The 8 ‘rules’ and overlaying principles outlined in the Product Platform Rulebook are the best categorisation and articulation of what a Product Platform is to date. It is the beginning of a common structure for the industry to consistently adopt in any Product Platform Approach.

The ‘rules’ are more like ideologies that capture the essential features that must be considered and implemented whilst the principles act as a great mechanism for verification. The ‘rules’ are interlinked and can vary in applicability to the Product Platform being developed, with some more unconditional than others. Below are some constructive responses to a few of those ‘rules’.

‘Defined Interfaces’ is a topic that is discussed frequently across the MMC (Modern Methods of Construction) Industry as we all seek further guidance on how to improve the interrelationships of products by defining the interfaces and assuring the performance. We want to standardise and structure the way in which we define interfaces so that suppliers provide the right technical information, such as test data, in a consistent way. This then enables the project teams to easily access and identify the processes, feedback and performance information that will aid decision making and adoption.

Successful interfaces support all phases of the product lifecycle, and should cover details to support the design, operational and production phases. By standardising the interfaces we can improve interoperability of products across multiple projects. The Kitchen cabinet does standardise the geometry and physical interfaces of cabinets for assembly, however it only becomes a true ‘Platform approach’ when design and operational ‘rules’ and limitations around adjacency are also included; such as safe distances between sinks and sockets.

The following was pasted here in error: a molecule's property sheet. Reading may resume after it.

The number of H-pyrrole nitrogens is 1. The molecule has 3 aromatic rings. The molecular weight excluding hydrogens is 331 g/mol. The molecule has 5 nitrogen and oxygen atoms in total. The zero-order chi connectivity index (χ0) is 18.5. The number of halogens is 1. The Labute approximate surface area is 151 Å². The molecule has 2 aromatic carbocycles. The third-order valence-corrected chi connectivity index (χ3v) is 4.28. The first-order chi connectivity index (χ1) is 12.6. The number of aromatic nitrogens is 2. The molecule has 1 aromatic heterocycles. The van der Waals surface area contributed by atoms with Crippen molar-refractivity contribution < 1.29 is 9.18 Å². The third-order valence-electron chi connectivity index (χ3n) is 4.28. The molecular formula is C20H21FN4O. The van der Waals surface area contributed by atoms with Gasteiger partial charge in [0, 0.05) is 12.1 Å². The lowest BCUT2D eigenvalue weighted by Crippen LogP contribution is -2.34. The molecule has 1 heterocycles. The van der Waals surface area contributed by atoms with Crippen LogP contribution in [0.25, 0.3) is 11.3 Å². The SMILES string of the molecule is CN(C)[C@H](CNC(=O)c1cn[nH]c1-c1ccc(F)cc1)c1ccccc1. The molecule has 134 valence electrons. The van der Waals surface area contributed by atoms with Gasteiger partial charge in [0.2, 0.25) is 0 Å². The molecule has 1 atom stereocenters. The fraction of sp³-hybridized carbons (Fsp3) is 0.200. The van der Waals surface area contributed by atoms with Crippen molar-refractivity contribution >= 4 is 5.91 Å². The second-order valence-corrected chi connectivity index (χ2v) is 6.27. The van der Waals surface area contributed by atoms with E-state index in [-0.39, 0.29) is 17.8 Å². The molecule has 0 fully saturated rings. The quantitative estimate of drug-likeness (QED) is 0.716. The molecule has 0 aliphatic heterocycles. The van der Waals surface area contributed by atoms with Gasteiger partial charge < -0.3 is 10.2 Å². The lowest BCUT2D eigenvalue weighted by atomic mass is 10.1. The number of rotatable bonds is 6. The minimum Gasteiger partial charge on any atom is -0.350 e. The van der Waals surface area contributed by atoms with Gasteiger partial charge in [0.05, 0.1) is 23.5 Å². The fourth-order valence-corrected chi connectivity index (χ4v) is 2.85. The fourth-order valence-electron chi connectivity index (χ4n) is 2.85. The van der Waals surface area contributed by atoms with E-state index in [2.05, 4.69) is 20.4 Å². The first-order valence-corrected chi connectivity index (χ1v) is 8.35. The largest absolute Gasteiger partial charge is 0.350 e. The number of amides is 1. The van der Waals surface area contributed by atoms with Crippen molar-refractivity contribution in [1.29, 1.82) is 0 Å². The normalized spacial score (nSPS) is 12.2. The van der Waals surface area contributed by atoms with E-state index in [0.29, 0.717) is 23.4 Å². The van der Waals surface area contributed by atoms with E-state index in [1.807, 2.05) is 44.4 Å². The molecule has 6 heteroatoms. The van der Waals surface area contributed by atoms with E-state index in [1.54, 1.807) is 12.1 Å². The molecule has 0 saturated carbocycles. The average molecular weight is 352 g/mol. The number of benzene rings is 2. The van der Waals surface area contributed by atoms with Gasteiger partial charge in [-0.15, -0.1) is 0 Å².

(A great example of this is the Wickes ‘Ready To Fit Kitchens Planning Guide’)

‘Structured Information’ covers several critical aspects that cannot be forgotten or overlooked. It forms the foundation of all the ‘rules’ and the framework for creating a consistent and interoperable approach. Structuring information enables each of the user groups across all phases of a project to make informed choices, to feed in information and to design, configure and deploy products.

‘’Open standards, developed by ISO and BSI for example, share many of the characteristics of platforms... enables the industry to operate with degrees of commonality and standardisation, without inhibiting innovation and variety.’’

It also allows you to apply appropriate and proportionate security. Intellectual property is something that is mentioned within the guide and is another topic that the industry frequently discusses. The innovators and early adopters have invested significant capital in the development of their products and platforms, and naturally want to both support the industry in progressing whilst protecting their investment and retaining its value. The structuring of information can enable you to maintain IP by controlling the access by different users at various stages.

‘The circular rule’ loosely promotes sustainability and encourages meaningful consideration to the ’Cradle to Cradle’ lifecycle, it focuses significant attention on the idea of dis-assembly and re-use. The success of whether a product can be dis-assembled and re-used is reliant on the maintenance of the built asset in use and can also significantly inflate the upfront capital and resource to develop and deploy.